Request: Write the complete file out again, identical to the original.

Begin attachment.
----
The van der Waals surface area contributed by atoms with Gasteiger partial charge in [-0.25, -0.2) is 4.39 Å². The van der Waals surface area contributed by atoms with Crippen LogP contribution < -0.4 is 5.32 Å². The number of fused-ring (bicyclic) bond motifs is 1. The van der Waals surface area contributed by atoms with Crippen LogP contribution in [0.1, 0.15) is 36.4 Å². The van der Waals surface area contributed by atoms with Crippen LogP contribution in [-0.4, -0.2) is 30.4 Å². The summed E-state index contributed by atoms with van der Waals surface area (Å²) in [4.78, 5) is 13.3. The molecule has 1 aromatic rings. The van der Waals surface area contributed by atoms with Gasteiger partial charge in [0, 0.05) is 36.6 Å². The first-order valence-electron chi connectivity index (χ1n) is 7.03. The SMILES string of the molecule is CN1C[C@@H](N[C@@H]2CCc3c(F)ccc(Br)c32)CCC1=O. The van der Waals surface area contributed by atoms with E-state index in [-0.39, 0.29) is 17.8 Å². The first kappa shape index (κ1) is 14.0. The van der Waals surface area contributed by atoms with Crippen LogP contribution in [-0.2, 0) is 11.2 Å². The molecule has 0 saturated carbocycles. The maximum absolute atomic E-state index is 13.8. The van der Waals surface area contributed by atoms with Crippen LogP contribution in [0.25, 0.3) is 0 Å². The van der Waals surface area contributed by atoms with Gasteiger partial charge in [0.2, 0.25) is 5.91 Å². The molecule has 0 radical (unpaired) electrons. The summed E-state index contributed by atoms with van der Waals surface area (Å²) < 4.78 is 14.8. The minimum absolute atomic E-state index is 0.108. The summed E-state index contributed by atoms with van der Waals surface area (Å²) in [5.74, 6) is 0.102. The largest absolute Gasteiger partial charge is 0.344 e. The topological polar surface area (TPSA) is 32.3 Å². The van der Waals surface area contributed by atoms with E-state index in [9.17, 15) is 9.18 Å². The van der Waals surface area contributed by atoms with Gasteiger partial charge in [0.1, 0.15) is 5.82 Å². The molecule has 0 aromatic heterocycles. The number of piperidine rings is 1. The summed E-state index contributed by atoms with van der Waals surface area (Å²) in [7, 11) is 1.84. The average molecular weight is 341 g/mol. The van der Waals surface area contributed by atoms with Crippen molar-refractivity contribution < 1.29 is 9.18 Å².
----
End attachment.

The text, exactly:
The van der Waals surface area contributed by atoms with Gasteiger partial charge in [-0.25, -0.2) is 4.39 Å². The van der Waals surface area contributed by atoms with Crippen LogP contribution < -0.4 is 5.32 Å². The number of fused-ring (bicyclic) bond motifs is 1. The van der Waals surface area contributed by atoms with Crippen LogP contribution in [0.1, 0.15) is 36.4 Å². The van der Waals surface area contributed by atoms with Crippen LogP contribution in [-0.4, -0.2) is 30.4 Å². The summed E-state index contributed by atoms with van der Waals surface area (Å²) in [4.78, 5) is 13.3. The molecule has 1 aromatic rings. The van der Waals surface area contributed by atoms with Gasteiger partial charge in [0, 0.05) is 36.6 Å². The first-order valence-electron chi connectivity index (χ1n) is 7.03. The SMILES string of the molecule is CN1C[C@@H](N[C@@H]2CCc3c(F)ccc(Br)c32)CCC1=O. The van der Waals surface area contributed by atoms with E-state index in [-0.39, 0.29) is 17.8 Å². The first kappa shape index (κ1) is 14.0. The van der Waals surface area contributed by atoms with Crippen LogP contribution in [-0.2, 0) is 11.2 Å². The molecule has 0 saturated carbocycles. The maximum absolute atomic E-state index is 13.8. The van der Waals surface area contributed by atoms with Crippen LogP contribution in [0.25, 0.3) is 0 Å². The van der Waals surface area contributed by atoms with Gasteiger partial charge in [0.2, 0.25) is 5.91 Å². The molecule has 0 radical (unpaired) electrons. The summed E-state index contributed by atoms with van der Waals surface area (Å²) < 4.78 is 14.8. The minimum absolute atomic E-state index is 0.108. The summed E-state index contributed by atoms with van der Waals surface area (Å²) in [5.74, 6) is 0.102. The largest absolute Gasteiger partial charge is 0.344 e. The topological polar surface area (TPSA) is 32.3 Å². The van der Waals surface area contributed by atoms with E-state index in [9.17, 15) is 9.18 Å². The van der Waals surface area contributed by atoms with Gasteiger partial charge in [0.1, 0.15) is 5.82 Å². The molecule has 0 aromatic heterocycles. The number of piperidine rings is 1. The summed E-state index contributed by atoms with van der Waals surface area (Å²) in [7, 11) is 1.84. The average molecular weight is 341 g/mol. The van der Waals surface area contributed by atoms with Crippen molar-refractivity contribution < 1.29 is 9.18 Å².